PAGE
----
Trickbot becomes one of the most dangerous pieces of modular malware hitting enterprises
Along with Emotet, Trickbot has become one of the most versatile and dangerous pieces of modular malware hitting enterprise environments.
Most recently, its creators have added another dangerous module to it, which allows it to extract and exfiltrate credentials from popular remote access software.
Like Emotet, Trickbot started as a pure banking Trojan but was slowly developed through the years and now has many more additional capabilities. It can:
- Achieve persistence (through scheduled tasks)
- Disable Microsoft’s built-in antivirus Windows Defender
- Gather email addresses and send out spam
- Gather system and memory information, user accounts, lists of installed programs and services
- Fingerprint browsers and collect data from them (including passwords)
- Steal passwords from Microsoft Outlook and file transfer apps like WinSCP and Filezilla
- Spread itself to other computers on the same network by exploiting SMB vulnerabilities with the EternalRomance exploit.
Apart from propagating itself via SMB exploits, Trickbot is often dropped by Emotet as a secondary payload. It also arrives in targets’ inboxes via emails carrying malicious URLs and booby-trapped attachments (Word documents with macros).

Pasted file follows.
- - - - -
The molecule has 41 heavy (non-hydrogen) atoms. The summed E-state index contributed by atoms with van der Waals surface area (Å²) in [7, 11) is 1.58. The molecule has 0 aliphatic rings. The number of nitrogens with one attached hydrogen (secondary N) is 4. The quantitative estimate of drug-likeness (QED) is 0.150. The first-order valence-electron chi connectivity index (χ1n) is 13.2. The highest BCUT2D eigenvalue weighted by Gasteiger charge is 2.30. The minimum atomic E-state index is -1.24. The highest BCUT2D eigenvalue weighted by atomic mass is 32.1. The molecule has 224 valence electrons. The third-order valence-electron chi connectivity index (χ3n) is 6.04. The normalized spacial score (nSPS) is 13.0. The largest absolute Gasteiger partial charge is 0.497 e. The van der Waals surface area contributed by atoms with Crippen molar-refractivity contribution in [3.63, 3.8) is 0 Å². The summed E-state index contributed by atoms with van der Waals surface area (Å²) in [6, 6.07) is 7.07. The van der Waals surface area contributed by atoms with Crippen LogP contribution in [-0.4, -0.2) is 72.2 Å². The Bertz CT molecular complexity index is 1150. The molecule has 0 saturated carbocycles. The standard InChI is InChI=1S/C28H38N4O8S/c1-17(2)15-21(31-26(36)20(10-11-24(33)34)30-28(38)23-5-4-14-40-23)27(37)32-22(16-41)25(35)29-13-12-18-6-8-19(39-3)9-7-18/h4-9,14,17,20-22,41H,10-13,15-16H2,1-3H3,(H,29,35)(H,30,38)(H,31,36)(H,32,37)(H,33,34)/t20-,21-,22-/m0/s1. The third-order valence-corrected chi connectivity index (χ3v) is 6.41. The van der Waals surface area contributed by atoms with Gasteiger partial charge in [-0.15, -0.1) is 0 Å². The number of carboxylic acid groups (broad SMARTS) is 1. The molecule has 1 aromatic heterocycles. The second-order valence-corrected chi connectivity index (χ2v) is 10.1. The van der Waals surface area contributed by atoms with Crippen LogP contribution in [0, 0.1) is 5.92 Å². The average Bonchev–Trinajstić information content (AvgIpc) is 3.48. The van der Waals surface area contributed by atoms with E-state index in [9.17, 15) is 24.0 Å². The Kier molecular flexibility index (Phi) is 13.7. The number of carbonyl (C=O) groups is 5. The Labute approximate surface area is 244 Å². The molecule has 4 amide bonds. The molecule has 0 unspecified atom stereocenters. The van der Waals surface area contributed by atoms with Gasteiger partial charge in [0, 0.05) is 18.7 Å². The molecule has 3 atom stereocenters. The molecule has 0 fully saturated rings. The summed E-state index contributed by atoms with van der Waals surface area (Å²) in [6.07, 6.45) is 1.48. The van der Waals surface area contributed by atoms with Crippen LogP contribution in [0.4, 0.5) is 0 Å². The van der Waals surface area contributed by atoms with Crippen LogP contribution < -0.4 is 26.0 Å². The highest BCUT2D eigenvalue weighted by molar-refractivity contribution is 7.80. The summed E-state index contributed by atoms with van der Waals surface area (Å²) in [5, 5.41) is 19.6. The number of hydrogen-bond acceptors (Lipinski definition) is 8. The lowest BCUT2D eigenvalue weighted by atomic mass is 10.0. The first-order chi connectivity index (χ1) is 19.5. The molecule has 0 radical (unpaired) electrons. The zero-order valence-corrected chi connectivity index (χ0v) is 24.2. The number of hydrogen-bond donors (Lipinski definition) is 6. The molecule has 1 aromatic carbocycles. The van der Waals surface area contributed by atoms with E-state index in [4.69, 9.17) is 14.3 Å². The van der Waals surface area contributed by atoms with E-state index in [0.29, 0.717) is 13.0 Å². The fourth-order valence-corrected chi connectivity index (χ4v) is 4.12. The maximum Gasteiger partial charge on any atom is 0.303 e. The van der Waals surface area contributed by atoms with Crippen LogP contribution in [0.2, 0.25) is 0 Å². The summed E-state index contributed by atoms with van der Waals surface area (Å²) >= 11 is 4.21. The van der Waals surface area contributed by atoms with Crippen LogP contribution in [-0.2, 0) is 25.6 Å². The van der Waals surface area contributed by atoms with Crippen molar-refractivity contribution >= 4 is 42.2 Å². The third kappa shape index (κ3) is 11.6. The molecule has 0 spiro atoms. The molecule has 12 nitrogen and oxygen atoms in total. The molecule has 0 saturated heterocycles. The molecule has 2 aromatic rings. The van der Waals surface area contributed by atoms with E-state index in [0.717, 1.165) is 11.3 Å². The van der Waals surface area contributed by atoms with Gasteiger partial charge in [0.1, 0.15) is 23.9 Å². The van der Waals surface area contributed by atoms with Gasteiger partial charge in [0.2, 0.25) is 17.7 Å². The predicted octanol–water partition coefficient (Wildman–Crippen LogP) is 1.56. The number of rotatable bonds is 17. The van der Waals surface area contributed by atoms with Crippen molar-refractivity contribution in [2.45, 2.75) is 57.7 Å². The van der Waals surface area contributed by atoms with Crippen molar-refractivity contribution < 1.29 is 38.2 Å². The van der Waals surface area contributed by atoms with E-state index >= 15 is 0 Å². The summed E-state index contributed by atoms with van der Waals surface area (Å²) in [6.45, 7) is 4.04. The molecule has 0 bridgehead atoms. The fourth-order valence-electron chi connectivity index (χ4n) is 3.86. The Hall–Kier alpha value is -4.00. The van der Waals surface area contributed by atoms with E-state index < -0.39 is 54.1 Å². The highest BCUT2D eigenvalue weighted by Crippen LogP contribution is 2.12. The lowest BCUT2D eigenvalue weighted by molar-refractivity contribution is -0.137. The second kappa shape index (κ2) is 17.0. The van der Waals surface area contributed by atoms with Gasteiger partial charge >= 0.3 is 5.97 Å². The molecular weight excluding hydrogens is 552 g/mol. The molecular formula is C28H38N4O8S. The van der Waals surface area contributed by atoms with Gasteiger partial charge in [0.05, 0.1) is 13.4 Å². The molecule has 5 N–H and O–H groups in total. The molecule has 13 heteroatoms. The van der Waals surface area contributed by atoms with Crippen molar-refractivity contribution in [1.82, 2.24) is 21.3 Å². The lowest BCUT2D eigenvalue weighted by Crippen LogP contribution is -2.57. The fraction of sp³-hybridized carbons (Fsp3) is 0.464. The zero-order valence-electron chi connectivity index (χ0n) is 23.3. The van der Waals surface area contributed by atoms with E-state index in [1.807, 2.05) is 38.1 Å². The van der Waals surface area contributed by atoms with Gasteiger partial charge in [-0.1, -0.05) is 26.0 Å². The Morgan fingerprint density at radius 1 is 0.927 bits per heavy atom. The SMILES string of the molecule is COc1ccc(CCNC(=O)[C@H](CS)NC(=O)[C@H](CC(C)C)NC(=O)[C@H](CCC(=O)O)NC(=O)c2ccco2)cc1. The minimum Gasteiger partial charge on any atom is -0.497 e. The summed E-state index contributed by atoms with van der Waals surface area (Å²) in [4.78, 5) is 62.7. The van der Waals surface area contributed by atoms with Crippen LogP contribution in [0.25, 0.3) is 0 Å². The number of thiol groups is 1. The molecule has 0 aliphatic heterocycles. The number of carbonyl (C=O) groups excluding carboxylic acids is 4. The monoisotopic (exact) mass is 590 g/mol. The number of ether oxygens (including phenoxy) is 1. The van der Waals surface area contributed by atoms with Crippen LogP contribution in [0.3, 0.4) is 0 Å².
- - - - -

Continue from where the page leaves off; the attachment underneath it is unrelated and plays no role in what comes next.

A new capability
As mentioned before, the latest variant of the malware has acquired a new capability: stealing VNC, PuTTY and RDP credentials.
It extracts VNC credentials from *.vnc.lnk files, PuTTY credentials from saved connection settings, and RDP credentials by taking advantage of the CredEnumerateA API.
The information is then exfiltrated to C&C servers and later likely used to achieve continuous access to infected hosts and/or the network and, apparently, to deliver Ryuk ransomware, which specializes in targeting enterprises.
“These new additions to the already ‘tricky’ Trickbot show one strategy that many authors use to improve the capabilities of their creations: gradual evolution of existing malware,” Trend Micro researchers noted.
“While this new variant is not groundbreaking in terms of what it can do, it proves that the groups or individuals behind Trickbot are not resting on their laurels and continuously improve it, making an already-dangerous malware even more effective.”
Dealing with Trickbot
Most users are unlikely to notice that they’ve been infected with Trickbot, so it’s on enterprise administrators to detect the malware communicating with its C&Cs and exfiltrating data to them, and to clean the infected machines.
Despite security awareness and anti-phishing trainings, sooner or later this or that employee will fall for a malicious email and download Trickbot (or other malware). Patching the SMB vulnerabilities these various threats uses to propagate laterally on the network is a must to prevent constant reinfections.